If a debtor owns any property, a valuation of any real estate needs to be provided. If a debtor owns any vehicles, supporting documentation including insurance, registration, etc. Information on retirement accounts including type and balances will also be needed. In order to complete the petition for bankruptcy, you will need the contact information for the creditors or people who you owe the money to.
This includes then name of each creditor and the amount of money you owe them. The bankruptcy law requires that individuals filing for bankruptcy complete a credit counseling class before filing for bankruptcy. This requirement can be completed by taking an online class that can usually be finished in under an hour. Under that authorization, Congress has codified the bankruptcy rules in Title 11 of the United States Code.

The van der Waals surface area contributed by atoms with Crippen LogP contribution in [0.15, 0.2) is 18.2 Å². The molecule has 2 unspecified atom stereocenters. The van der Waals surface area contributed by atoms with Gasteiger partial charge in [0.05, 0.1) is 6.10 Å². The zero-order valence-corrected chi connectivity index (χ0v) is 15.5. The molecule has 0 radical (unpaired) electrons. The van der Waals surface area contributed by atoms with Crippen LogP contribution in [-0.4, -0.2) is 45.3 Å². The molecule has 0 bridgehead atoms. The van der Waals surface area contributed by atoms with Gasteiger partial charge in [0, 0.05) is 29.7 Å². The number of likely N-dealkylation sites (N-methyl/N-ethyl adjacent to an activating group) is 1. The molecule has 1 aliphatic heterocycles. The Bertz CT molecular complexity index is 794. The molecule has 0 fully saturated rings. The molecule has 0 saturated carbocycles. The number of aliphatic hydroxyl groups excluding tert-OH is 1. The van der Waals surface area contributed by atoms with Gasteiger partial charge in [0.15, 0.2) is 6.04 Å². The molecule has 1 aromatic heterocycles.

Title 11 is called the Federal Rules of Bankruptcy. Under these rules, the bankruptcy judge is granted jurisdiction to make all decisions surrounding the bankruptcy case including case eligibility along with whether the debtor is properly entitled to discharge of the debt.
Most of the bankruptcy process is actually administrative. In certain cases those which are filed under Chapter 7, Chapter 12, and Chapter 13 , the trustee performs much of these administrative functions. Chapter 7, also known as liquidation, allows for an orderly, court-supervised procedure where the trustee takes over the assets of the debtor, reduces them to cash often by way of a sale , and disbursing the funds to the creditors.
The disbursement to creditors is subject to certain exemptions that the debtor is entitled to. Usually, under Chapter 7, there are little to no assets which are non-exempt. Generally, the debtor in Chapter 7 cases is an individual and will get a discharge that releases the debtor from personal liability for the debts listed in the bankruptcy petition. The discharge is usually received a few months after the bankruptcy is initially filed.